Enter reality. My husband and I spent a few hours in a coffee shop one morning a couple of years ago. We were waiting for some problem with our car to be fixed. Until it was, we were stuck. It also happened to be a work day and we both had tons to do. And so, a table at a nearby coffee shop ended up becoming our joint office for a while. My husband worked on his laptop on one side of the table. On the other side, my red pen and I went to town on draft pages of The Experiment.

This coffee shop was so esoterically trendy, and weirdly located, it could have made a millennial cry. The staff were friendly, the coffee delicious, and the banana bread fresh. It should have been a writer’s dream come true. Instead, it forced me to a sudden and awkward realisation: I hate taking up space in other people’s places of business.

In the three or so hours we were there, we collectively went through three coffees, two hot chocolates and four morning tea items – because it seemed rude to stay if we weren’t actively consuming something. I obsessively kept one eye on the other tables to make sure there was always at least one free for new customers. On our way out the door, we bought a kilo of coffee beans to thank the staff for having us for so long. They were kind and appreciative. They may also have thought we were a bit crazy. We pretended not to notice.

I’ve scribbled words in some weird and random locations over the years. Hospital cafeterias, in my car, standing in line outside the school hall, and – on the odd occasion – in a coffee shop. But I’ve decided I definitely do my best writing when I’m at home. On my couch, in my bed, at my desk. My hair is usually a mess, my clothes are more comfy than chic, and the lighting is filter-free. But the coffee is still good and my characters are all around me. These places are the perfect writing spaces for me.

Who Are All You People?

After I finished writing The Harder We Fall, I had thoughts of starting work on a new series of books. Known only as The Housemates Series, it will feature the stories of a bunch of blokes who are sharing a big ramshackle house in one of the older suburbs of Brisbane. I have heaps of ideas for it, including all the tropey goodness I want to explore. The series will have six books. I was pretty excited about getting to work on it.

But then, when it came time to sit down and start writing ‘the next book’ Toni with an I swooped in with one hand sticking straight up in the air. “What about me?” he cried, lifting a snarky eyebrow. “People have been asking about me, you know. And I can be fun, too. Have you seen my dimples?”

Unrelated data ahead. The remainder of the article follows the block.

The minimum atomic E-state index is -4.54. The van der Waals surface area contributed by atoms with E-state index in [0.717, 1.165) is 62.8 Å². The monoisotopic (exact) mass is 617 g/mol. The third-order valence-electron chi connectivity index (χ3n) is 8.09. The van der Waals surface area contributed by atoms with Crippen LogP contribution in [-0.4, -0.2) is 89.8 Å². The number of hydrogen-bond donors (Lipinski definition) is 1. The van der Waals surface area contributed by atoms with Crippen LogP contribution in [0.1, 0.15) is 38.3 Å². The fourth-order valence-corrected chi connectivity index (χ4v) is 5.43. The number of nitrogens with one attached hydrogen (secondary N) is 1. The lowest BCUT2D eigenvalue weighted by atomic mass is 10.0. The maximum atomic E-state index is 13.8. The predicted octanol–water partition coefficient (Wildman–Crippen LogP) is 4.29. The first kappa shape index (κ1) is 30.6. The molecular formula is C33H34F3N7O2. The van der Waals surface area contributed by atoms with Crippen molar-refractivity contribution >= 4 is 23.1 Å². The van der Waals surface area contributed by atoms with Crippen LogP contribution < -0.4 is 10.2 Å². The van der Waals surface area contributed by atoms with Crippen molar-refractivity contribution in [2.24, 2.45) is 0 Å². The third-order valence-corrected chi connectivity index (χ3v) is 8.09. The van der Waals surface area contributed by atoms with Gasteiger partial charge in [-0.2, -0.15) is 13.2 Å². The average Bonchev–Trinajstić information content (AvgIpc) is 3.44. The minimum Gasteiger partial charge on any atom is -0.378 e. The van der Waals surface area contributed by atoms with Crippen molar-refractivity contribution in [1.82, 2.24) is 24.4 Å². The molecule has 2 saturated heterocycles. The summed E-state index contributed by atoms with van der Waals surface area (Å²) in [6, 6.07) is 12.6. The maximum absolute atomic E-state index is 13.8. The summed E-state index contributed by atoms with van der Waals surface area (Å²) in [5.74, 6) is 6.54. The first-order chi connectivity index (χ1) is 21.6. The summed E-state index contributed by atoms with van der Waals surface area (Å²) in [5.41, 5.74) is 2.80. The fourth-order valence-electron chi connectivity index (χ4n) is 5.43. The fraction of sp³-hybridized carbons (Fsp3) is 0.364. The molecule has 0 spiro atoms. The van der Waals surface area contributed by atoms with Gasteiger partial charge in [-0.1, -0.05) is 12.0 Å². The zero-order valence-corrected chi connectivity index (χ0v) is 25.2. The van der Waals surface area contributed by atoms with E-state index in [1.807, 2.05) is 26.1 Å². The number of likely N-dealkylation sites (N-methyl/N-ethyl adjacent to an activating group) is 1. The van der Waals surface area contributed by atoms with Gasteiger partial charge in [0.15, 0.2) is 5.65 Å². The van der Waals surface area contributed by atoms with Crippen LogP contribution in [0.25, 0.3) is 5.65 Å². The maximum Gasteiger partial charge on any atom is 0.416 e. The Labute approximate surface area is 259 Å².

I quickly learned there is no saying no to Toni (his love interest, Ned, has been learning the same thing). With a quiet sigh, I put my Housemates notes aside and started working on Toni and Ned’s story.

All was well. Until Ned’s friend, Johnny, ambled in from the sidelines and started spouting off about his backstory and generally trying to take over every scene he appeared in. I just kind of stared at him sideways. “Dude, who the hell are you?” His grin said it all. “I’m your next­ book.” After some major eye rolling and vague muttering about entitlement issues, I asked Johnny to go stand in a corner and wait his turn. Some days he does as he’s asked, other days… not so much.

I am definitely going to write my Housemates series. I still play with ideas for it when I have the chance. But it’s going to have to come after Johnny’s book. Which will be written after Toni and Ned’s book. Which is the unplanned sequel to Patrick and Logan’s book.

Honestly, I have no idea where all these people come from. I’m just trying to keep up. My head is getting crowded.

Tools of the Trade

One of the great benefits of deciding to try your hand at writing is that the barriers to entry are practically non-existent. Your only requirements include something to write with and something to write on. You can get started in seconds with any old pen or pencil that happens to be lying about. Your paper needs only plentiful and blank.

Old, dodgy notebooks are even better than pretty, new ones. There’s less pressure to write ‘well’ in a dodgy notebook. For years now, I’ve been writing in the unused portions of my kids’ discarded school books. Does it feel weird to write hot and steamy romance in a notebook that’s covered in Lightning McQueen wrapping paper? Why yes, yes it does. But it’s cheap and it gets the job done.